After writing my first blog about mindfulness during the holiday season, I realized that many people don’t really know what mindfulness is all about. A non-therapist friend of mine asked me if it means closely paying attention to our thoughts, no matter what activity we are engaged in. Actually, I responded, it’s quite the opposite. Mindfulness is letting our thoughts be in the background while fully experiencing the present moment. We miss out on so much of our day-to-day experiences when our thoughts get in the way.
Mindfulness expert Jon Kabat-Zinn has described mindfulness as “paying attention to the present moment with intention, while letting go of judgment, as if our life depends on it.” The American Psychological Association reports that mindfulness has a number of positive effects on our mental health. These include: reducing rumination and stress, boosting working memory, decreasing emotional reactivity, increasing our ability to be more flexible, and improving our relationships. So, it’s a no-brainer! If we practice mindfulness every day, we can improve the quality of our lives.
One of my favorite mindful pastimes took place when I lived in Paris many years ago. Like many Europeans, I used to spend a lot of time in cafés, sipping cappuccinos, people watching, or reading the French newspaper Le Monde. At the time, people didn’t have cell phones, tablets, or other electronics. It was so much easier to fully take in the present moment without all of those distractions. Here is what I noticed: the smell and taste of my cappuccino, the constant chatter of people around me, the hustle and bustle in the street, and much more. The experience was simple, yet fulfilling and gratifying.
So, as a therapist, I am constantly strategizing with clients about how to be more present and mindful. Contrary to what one may think, one can practice mindfulness around any activity. It doesn’t even need to be a pleasurable activity; it can be mundane. For example, washing dishes. Who really likes to wash dishes? Generally, when people wash dishes their minds wander to the many tasks they have to do that day, or what they haven’t accomplished, etc. Sound familiar? When was the last time you washed dishes and really paid attention. Did you note the feel and temperature of the water, the noise the water makes, or the cleanliness of the dishes? Our thoughts may become louder as we wash dishes. That’s OK, and quite normal, but it’s important to bring our attention back to the experience without judging ourselves.
In my practice, I encourage all of my clients to engage in at least 15 minutes of intentional mindfulness per day. It can be a mindfulness meditation, or an activity. Before they begin, I ask that they put all electronics away to avoid distracting themselves. As they settle in, I remind them to fully engage in the experience by incorporating all their senses and putting aside their critical voice. Afterward, I suggest journaling about what the experience was like for them. Many of my clients continue with their own mindfulness practice since they have found it to have positive effects on their physical and emotional well-being.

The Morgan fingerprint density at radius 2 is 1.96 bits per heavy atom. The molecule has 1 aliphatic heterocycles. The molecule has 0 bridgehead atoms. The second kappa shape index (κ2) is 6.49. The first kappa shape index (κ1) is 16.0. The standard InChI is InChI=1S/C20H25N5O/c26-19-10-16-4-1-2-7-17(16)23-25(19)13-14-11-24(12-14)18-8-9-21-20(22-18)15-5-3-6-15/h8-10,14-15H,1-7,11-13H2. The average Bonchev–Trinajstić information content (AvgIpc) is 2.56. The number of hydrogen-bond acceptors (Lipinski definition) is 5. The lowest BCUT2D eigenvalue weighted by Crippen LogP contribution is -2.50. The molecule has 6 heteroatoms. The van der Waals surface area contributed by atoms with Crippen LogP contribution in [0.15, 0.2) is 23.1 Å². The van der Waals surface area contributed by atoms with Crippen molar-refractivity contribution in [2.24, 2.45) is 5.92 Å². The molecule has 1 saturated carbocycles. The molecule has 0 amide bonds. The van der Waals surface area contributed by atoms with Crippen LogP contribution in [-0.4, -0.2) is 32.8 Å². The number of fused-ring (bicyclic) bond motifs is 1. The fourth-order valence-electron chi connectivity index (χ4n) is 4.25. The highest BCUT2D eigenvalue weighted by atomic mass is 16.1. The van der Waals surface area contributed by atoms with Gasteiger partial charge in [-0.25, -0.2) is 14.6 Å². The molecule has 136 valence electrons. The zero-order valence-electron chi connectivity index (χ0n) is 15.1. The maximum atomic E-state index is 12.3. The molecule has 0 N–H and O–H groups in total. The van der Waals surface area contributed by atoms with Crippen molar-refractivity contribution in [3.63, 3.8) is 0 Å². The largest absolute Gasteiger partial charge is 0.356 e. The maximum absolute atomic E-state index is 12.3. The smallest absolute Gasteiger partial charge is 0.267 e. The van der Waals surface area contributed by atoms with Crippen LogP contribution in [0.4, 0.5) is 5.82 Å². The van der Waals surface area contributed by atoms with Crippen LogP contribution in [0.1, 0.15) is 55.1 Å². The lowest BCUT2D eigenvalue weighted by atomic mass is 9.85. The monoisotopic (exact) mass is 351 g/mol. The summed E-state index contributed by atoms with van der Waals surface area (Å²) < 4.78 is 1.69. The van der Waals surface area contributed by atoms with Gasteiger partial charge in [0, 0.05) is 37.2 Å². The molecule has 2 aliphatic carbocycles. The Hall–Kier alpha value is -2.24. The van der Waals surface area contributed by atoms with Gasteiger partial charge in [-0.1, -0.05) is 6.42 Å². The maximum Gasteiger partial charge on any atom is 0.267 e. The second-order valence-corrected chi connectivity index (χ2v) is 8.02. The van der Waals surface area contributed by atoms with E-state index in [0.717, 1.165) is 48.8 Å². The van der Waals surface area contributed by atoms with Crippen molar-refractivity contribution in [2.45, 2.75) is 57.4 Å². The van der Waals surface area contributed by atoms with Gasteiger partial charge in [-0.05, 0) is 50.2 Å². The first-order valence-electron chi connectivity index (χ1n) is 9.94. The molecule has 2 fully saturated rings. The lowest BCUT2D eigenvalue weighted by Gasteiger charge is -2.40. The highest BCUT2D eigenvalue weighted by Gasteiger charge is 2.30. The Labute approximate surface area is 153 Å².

The S.T.O.P Technique for Mindfulness
One simple, yet very useful mindfulness technique I recommend to my clients is the S.T.O.P. technique.
Here are the steps:
S: Stop what you are doing.
T: Take a few deep breaths.
O: Observe your experience as it is, including your thoughts, feelings and emotions.
P: Proceed with something that will support and comfort you in the moment, i.e., taking a walk, talking to a friend, taking a shower, etc.
Taking “time outs” from our busy day is so beneficial to our mental health, yet we often come up with multiple excuses for why we don’t have time to S.T.O.P. I encourage you all — friends, colleagues, and family — to take 10 minutes per day to S.T.O.P. Put all electronics in a different room, if possible. Let’s experiment to see if you feel the positive benefits of the practice after two weeks.
Please reflect back to me with any comments or concerns about your practice.
Stay tuned for part 3 of this mindfulness series. I will write about mindful eating, a topic about which I am passionate.
I hope you all have a very peaceful start to the new year.
About Karen Chinca: Karen Chinca is a Licensed Independent Clinical Social Worker (LICSW) located in Brookline, Massachusetts, with over ten years of experience in Cognitive Behavioral Therapy (CBT) for treating individuals and families who are dealing with academic, personal, and professional stress.